2013 Toyota RAV4 2WD Review and Road Test

by under Review on 23 Sep 2013 06:32:44 AM23 Sep 2013
Price Range
$NaN - $NaN
Fuel Consumption
NaNL - NaNL/100km

Great new looks; hallmark RAV4 versatility; nice ride and steering; value


CVT works well in manual, doesn’t sound so great in auto

Two weeks in two of the all-new Toyota RAV models reminded us this is one of the best mid-size SUVs on the planet. Nope we’re not talking the all-wheel-drive RAV4, we’re talking the entry-level two-wheel-drive (2WD) version.

In a word, ‘value’ tips the scales in favour of the 2WD RAV. Starting from $28,490, the 2WD model delivers a whole lot of RAV (that’s $3,500 less than the equivalent all-wheel-drive GX model).
Toyota needs the all-new fourth-generation RAV4 to fire in order to see-off the march of Mazda’s mighty CX-5. And fire it has - racking-up its best sales month in history in May.
The Japanese giant reckons the all-new RAV4 has been designed and equipped to meet the changing needs of Aussie families. For instance, on some weekends one of our Sydney mates uses his Toyota RAV4 AWD to tow his Wave Runners a couple of clicks across the sand-dunes to beautiful Boat Harbour, near Cronulla. That’s it, the only time he uses AWD.
2WD RAV is so good, our mate needs to launch his Wave Runners elsewhere and ride them to Boat Harbour and other families buying AWD mid-size SUVs need to think hard about their use.

Toyota RAV4 2WD Overview

Car Showroom tested the Toyota RAV4 in its two specification grades – entry-level GX and range-topping GXL. Both of our test cars drove via the CVT automatic transmission so the GX was priced at $30,990 and the GXL at $34,990.
Both looked great and enjoyed handy equipment levels. GX models run standard 17-inch steel wheels, six-speaker audio, the new roof-hinged cargo door (RAV previously had a side-opening rear door), cargo net and tonneau cover.
GXL steps-up with 17-inch alloy wheels, reversing camera, upscale audio, sports seats, dual-zone climate control air-con, rain-sensing wipers, keyless entry and push-button start.

Toyota RAV4 2WD Engine

Toyota RAV4 2WD is exclusively powered by the 3ZR-FE 2.0-litre, four-cylinder petrol engine as fitted to the Corolla Ultima sedan.
With a recalibration to suit the SUV application, the 2.0-litre delivers 107kW of power at 6200rpm and peak torque of 187Nm at 3600rpm.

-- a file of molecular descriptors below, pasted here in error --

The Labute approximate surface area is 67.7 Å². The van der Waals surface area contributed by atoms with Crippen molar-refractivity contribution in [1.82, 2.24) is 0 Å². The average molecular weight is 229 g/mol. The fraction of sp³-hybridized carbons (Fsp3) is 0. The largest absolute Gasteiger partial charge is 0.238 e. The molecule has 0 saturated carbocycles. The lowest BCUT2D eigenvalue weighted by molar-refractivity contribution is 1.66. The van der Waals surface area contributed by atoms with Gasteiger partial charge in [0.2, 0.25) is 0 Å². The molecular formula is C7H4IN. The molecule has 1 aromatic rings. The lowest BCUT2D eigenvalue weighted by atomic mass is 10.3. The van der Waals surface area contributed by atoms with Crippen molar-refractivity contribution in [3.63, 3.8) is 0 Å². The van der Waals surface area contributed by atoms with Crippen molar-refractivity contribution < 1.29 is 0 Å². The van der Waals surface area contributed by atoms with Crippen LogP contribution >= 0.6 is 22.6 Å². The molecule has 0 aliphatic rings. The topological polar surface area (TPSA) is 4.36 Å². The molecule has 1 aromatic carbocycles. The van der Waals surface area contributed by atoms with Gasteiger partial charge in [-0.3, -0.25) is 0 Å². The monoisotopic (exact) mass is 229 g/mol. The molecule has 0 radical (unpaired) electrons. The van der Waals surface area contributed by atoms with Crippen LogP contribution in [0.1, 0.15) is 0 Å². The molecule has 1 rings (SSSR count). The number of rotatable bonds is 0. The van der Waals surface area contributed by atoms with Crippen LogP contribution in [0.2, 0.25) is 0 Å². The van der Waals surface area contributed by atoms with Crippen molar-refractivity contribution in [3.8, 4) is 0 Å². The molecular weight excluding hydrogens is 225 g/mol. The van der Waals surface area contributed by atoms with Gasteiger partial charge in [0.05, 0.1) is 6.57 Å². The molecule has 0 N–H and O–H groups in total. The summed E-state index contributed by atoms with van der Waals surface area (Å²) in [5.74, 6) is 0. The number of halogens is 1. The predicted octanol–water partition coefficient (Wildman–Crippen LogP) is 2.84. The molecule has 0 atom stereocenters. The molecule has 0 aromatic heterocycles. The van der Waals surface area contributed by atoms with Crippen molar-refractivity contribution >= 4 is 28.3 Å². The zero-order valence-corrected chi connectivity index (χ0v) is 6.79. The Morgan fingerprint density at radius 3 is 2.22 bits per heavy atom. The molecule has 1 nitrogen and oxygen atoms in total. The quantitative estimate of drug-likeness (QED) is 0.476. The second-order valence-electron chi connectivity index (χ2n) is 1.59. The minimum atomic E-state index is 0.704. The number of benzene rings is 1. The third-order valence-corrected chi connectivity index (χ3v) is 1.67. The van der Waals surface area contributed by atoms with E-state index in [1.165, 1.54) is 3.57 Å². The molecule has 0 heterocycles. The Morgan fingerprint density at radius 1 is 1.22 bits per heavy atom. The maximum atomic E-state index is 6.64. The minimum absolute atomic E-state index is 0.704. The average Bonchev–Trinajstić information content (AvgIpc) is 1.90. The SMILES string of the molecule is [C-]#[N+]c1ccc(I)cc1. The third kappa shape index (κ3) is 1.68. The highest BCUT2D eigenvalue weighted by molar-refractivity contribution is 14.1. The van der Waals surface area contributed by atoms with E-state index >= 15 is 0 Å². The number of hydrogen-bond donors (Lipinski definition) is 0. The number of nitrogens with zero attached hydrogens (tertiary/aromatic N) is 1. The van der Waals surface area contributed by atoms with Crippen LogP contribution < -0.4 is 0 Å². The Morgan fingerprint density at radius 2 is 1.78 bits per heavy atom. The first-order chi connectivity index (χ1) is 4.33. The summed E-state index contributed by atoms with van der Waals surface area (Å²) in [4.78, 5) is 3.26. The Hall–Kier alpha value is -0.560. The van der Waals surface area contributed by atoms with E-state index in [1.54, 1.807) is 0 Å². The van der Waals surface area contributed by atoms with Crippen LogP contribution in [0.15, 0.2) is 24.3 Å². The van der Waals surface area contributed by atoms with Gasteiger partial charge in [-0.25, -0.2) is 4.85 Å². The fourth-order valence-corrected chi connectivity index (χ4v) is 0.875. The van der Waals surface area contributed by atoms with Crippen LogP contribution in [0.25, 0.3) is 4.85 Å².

Our two RAV4 test cars drove through the MultiDrive Sport continuously variable transmission (CVT) with seven-speed sport mode. The automatic is actually the most fuel-efficient with combined-cycle consumption rated at 7.4l/100kms (7.7l/100kms for the six-speed manual).
Towing capacities for the Toyota RAV4 2WD are 750kgs (unbraked trailer) and 800kgs (braked trailer).

Toyota RAV4 2WD The Interior

If you’ve previously owned a Toyota RAV4, you’ll be surprised when you check inside the latest fourth-generation model – even though the new model is 10mm narrower, space is up, materials and finishes are premium and the driving position is much better. The look is sophisticated and the layout is horizontal – to emphasize width – with a curved metal-finish spar neatly framing the instrument binnacle, steering wheel and footwell.
Behind the wheel, the latest Toyota RAV4 feels less ‘SUV’ thanks to 15mm more seat height adjustment and the steering wheel (rake/reach adjustable) has been lowered by 2.3 degrees. So you feel more like a passenger car driver and the eight per-cent narrower A-pillars provide a wider field of forward vision.
That driving position is enhanced in the GXL model thanks to sports seats which offer nice extra support around the hips, lower torso and shoulders.
Instruments are Toyota’s usual conservative design with nice graphics and crisp, blue lighting. And the centre-console gear-lever adopts a nice, new shape.
Rear seat passengers enjoy 41mm extra space thanks to the re-designed front seats, the back seat split-folds 60:40 for cargo versatility, the rear of the seat reclines for extra comfort and the two outer seats have ISOFIX child seat mounts. And there are plenty of storage spaces front and back (always appreciated by family buyers).
Cargo space (rear seat in-place) is 577-litres if you have the space-saver spare wheel or 506-litres if you opt for the full-size spare. Access to the cargo area is improved with the all-new fourth-generation Toyota RAV4 switching to a lighter (doesn’t carry the full-size spare wheel) roof-hinged tailgate in place of the previous side-opening door.

Toyota RAV4 2WD Exterior & Styling

Like the all-new Corolla, RAV4 highlights a new, more aggressive styling direction for Toyota which we really like. And it’s all new, with no recall to previous generation RAVs.